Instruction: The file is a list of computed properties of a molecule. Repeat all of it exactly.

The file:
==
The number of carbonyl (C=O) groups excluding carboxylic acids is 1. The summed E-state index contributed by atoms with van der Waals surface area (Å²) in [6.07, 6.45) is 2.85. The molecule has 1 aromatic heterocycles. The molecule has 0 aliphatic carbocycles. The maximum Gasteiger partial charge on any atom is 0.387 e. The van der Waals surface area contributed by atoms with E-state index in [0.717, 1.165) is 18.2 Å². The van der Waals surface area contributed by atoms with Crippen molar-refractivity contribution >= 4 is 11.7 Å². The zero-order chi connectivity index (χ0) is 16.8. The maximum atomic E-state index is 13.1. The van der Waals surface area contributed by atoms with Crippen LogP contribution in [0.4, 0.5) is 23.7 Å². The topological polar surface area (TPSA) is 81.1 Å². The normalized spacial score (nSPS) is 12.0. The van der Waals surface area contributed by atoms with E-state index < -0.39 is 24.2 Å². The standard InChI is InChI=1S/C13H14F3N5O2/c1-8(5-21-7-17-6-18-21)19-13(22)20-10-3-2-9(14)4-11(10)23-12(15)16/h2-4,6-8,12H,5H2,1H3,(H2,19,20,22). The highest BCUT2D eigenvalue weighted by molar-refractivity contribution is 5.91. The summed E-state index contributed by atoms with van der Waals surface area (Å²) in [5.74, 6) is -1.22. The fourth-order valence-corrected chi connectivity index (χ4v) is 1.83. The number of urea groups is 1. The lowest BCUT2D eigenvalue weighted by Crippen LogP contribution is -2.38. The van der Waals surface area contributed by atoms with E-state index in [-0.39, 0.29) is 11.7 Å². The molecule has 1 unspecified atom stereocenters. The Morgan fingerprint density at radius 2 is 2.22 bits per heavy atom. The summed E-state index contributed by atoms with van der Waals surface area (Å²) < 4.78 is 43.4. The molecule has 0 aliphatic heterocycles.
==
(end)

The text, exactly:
The number of carbonyl (C=O) groups excluding carboxylic acids is 1. The summed E-state index contributed by atoms with van der Waals surface area (Å²) in [6.07, 6.45) is 2.85. The molecule has 1 aromatic heterocycles. The molecule has 0 aliphatic carbocycles. The maximum Gasteiger partial charge on any atom is 0.387 e. The van der Waals surface area contributed by atoms with E-state index in [0.717, 1.165) is 18.2 Å². The van der Waals surface area contributed by atoms with Crippen molar-refractivity contribution >= 4 is 11.7 Å². The zero-order chi connectivity index (χ0) is 16.8. The maximum atomic E-state index is 13.1. The van der Waals surface area contributed by atoms with Crippen LogP contribution in [0.4, 0.5) is 23.7 Å². The topological polar surface area (TPSA) is 81.1 Å². The normalized spacial score (nSPS) is 12.0. The van der Waals surface area contributed by atoms with E-state index < -0.39 is 24.2 Å². The standard InChI is InChI=1S/C13H14F3N5O2/c1-8(5-21-7-17-6-18-21)19-13(22)20-10-3-2-9(14)4-11(10)23-12(15)16/h2-4,6-8,12H,5H2,1H3,(H2,19,20,22). The highest BCUT2D eigenvalue weighted by molar-refractivity contribution is 5.91. The summed E-state index contributed by atoms with van der Waals surface area (Å²) in [5.74, 6) is -1.22. The fourth-order valence-corrected chi connectivity index (χ4v) is 1.83. The number of urea groups is 1. The lowest BCUT2D eigenvalue weighted by Crippen LogP contribution is -2.38. The van der Waals surface area contributed by atoms with E-state index in [-0.39, 0.29) is 11.7 Å². The molecule has 1 unspecified atom stereocenters. The Morgan fingerprint density at radius 2 is 2.22 bits per heavy atom. The summed E-state index contributed by atoms with van der Waals surface area (Å²) < 4.78 is 43.4. The molecule has 0 aliphatic heterocycles.